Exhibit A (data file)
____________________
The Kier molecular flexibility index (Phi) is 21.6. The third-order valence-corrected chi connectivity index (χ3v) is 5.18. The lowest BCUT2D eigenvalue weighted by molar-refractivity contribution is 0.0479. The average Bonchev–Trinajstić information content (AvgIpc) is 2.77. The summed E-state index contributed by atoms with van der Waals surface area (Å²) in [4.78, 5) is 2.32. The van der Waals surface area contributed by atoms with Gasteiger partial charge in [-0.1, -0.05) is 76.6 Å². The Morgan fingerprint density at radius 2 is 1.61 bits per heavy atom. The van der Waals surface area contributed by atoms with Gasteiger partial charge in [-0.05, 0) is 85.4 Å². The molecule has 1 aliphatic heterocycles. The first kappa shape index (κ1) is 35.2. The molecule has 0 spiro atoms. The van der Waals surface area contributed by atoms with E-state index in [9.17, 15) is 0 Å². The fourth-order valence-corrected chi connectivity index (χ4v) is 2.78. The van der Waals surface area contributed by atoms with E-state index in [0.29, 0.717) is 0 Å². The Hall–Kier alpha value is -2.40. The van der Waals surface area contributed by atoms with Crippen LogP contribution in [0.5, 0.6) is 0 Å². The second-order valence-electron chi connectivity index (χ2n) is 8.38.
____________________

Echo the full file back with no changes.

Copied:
The Kier molecular flexibility index (Phi) is 21.6. The third-order valence-corrected chi connectivity index (χ3v) is 5.18. The lowest BCUT2D eigenvalue weighted by molar-refractivity contribution is 0.0479. The average Bonchev–Trinajstić information content (AvgIpc) is 2.77. The summed E-state index contributed by atoms with van der Waals surface area (Å²) in [4.78, 5) is 2.32. The van der Waals surface area contributed by atoms with Gasteiger partial charge in [-0.1, -0.05) is 76.6 Å². The Morgan fingerprint density at radius 2 is 1.61 bits per heavy atom. The van der Waals surface area contributed by atoms with Gasteiger partial charge in [-0.05, 0) is 85.4 Å². The molecule has 1 aliphatic heterocycles. The first kappa shape index (κ1) is 35.2. The molecule has 0 spiro atoms. The van der Waals surface area contributed by atoms with E-state index in [9.17, 15) is 0 Å². The fourth-order valence-corrected chi connectivity index (χ4v) is 2.78. The van der Waals surface area contributed by atoms with E-state index in [0.29, 0.717) is 0 Å². The Hall–Kier alpha value is -2.40. The van der Waals surface area contributed by atoms with Crippen LogP contribution in [0.5, 0.6) is 0 Å². The second-order valence-electron chi connectivity index (χ2n) is 8.38.